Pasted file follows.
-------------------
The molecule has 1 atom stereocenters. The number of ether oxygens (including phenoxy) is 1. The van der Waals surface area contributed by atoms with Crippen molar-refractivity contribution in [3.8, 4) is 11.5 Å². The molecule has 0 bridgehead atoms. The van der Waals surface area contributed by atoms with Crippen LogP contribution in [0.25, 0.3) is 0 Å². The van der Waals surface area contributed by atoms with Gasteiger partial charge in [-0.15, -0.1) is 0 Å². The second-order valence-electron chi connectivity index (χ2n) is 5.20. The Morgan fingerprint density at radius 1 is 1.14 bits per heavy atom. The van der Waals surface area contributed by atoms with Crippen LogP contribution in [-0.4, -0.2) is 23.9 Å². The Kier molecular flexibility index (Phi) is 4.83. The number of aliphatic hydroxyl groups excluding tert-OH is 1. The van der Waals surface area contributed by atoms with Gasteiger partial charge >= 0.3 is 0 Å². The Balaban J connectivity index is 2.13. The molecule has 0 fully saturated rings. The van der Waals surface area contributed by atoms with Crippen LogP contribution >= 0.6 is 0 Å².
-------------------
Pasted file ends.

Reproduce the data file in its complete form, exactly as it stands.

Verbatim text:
The molecule has 1 atom stereocenters. The number of ether oxygens (including phenoxy) is 1. The van der Waals surface area contributed by atoms with Crippen molar-refractivity contribution in [3.8, 4) is 11.5 Å². The molecule has 0 bridgehead atoms. The van der Waals surface area contributed by atoms with Crippen LogP contribution in [0.25, 0.3) is 0 Å². The van der Waals surface area contributed by atoms with Gasteiger partial charge in [-0.15, -0.1) is 0 Å². The second-order valence-electron chi connectivity index (χ2n) is 5.20. The Morgan fingerprint density at radius 1 is 1.14 bits per heavy atom. The van der Waals surface area contributed by atoms with Crippen LogP contribution in [-0.4, -0.2) is 23.9 Å². The Kier molecular flexibility index (Phi) is 4.83. The number of aliphatic hydroxyl groups excluding tert-OH is 1. The van der Waals surface area contributed by atoms with Gasteiger partial charge >= 0.3 is 0 Å². The Balaban J connectivity index is 2.13. The molecule has 0 fully saturated rings. The van der Waals surface area contributed by atoms with Crippen LogP contribution >= 0.6 is 0 Å².